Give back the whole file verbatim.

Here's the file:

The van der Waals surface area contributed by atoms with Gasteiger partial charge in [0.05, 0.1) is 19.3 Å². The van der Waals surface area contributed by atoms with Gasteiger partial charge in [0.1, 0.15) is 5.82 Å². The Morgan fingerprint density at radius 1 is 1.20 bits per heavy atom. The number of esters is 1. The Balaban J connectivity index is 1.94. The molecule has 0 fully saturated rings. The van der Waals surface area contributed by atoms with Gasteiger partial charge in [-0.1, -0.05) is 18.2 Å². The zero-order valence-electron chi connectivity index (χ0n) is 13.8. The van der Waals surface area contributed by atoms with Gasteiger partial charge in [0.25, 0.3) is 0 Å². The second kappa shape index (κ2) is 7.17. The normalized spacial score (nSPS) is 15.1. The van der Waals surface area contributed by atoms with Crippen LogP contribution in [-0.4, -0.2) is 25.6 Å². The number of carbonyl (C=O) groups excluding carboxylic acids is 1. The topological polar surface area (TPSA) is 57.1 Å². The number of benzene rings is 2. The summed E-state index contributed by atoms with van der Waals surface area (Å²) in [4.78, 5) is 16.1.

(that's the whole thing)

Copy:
The van der Waals surface area contributed by atoms with Gasteiger partial charge in [0.05, 0.1) is 19.3 Å². The van der Waals surface area contributed by atoms with Gasteiger partial charge in [0.1, 0.15) is 5.82 Å². The Morgan fingerprint density at radius 1 is 1.20 bits per heavy atom. The number of esters is 1. The Balaban J connectivity index is 1.94. The molecule has 0 fully saturated rings. The van der Waals surface area contributed by atoms with Gasteiger partial charge in [-0.1, -0.05) is 18.2 Å². The zero-order valence-electron chi connectivity index (χ0n) is 13.8. The van der Waals surface area contributed by atoms with Gasteiger partial charge in [0.25, 0.3) is 0 Å². The second kappa shape index (κ2) is 7.17. The normalized spacial score (nSPS) is 15.1. The van der Waals surface area contributed by atoms with Crippen LogP contribution in [-0.4, -0.2) is 25.6 Å². The number of carbonyl (C=O) groups excluding carboxylic acids is 1. The topological polar surface area (TPSA) is 57.1 Å². The number of benzene rings is 2. The summed E-state index contributed by atoms with van der Waals surface area (Å²) in [4.78, 5) is 16.1.